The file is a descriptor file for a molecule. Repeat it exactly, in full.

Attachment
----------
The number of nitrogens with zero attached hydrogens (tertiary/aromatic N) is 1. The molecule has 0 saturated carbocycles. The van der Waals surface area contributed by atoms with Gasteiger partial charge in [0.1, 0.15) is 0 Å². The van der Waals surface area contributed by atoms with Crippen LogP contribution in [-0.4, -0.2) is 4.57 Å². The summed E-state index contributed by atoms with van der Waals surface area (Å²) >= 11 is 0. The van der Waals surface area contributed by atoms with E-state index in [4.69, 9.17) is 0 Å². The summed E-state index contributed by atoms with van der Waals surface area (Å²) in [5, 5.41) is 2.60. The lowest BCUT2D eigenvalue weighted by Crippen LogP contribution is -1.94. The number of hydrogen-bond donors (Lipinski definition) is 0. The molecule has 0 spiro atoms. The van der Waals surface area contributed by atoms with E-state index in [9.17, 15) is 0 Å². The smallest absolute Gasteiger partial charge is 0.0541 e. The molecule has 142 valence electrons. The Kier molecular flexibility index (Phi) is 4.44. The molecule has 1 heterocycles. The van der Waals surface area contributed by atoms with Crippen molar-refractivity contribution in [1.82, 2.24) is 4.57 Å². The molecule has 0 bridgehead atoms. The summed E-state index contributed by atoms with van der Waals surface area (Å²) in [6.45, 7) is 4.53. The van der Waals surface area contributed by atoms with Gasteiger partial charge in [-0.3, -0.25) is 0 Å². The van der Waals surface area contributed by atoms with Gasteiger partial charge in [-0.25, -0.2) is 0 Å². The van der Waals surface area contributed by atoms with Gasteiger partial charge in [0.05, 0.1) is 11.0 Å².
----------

The number of nitrogens with zero attached hydrogens (tertiary/aromatic N) is 1. The molecule has 0 saturated carbocycles. The van der Waals surface area contributed by atoms with Gasteiger partial charge in [0.1, 0.15) is 0 Å². The van der Waals surface area contributed by atoms with Crippen LogP contribution in [-0.4, -0.2) is 4.57 Å². The summed E-state index contributed by atoms with van der Waals surface area (Å²) >= 11 is 0. The van der Waals surface area contributed by atoms with E-state index in [4.69, 9.17) is 0 Å². The summed E-state index contributed by atoms with van der Waals surface area (Å²) in [5, 5.41) is 2.60. The lowest BCUT2D eigenvalue weighted by Crippen LogP contribution is -1.94. The number of hydrogen-bond donors (Lipinski definition) is 0. The molecule has 0 spiro atoms. The van der Waals surface area contributed by atoms with E-state index in [9.17, 15) is 0 Å². The smallest absolute Gasteiger partial charge is 0.0541 e. The molecule has 142 valence electrons. The Kier molecular flexibility index (Phi) is 4.44. The molecule has 1 heterocycles. The van der Waals surface area contributed by atoms with Crippen molar-refractivity contribution in [1.82, 2.24) is 4.57 Å². The molecule has 0 bridgehead atoms. The summed E-state index contributed by atoms with van der Waals surface area (Å²) in [6.45, 7) is 4.53. The van der Waals surface area contributed by atoms with Gasteiger partial charge in [-0.3, -0.25) is 0 Å². The van der Waals surface area contributed by atoms with Gasteiger partial charge in [-0.25, -0.2) is 0 Å². The van der Waals surface area contributed by atoms with Gasteiger partial charge in [0.05, 0.1) is 11.0 Å².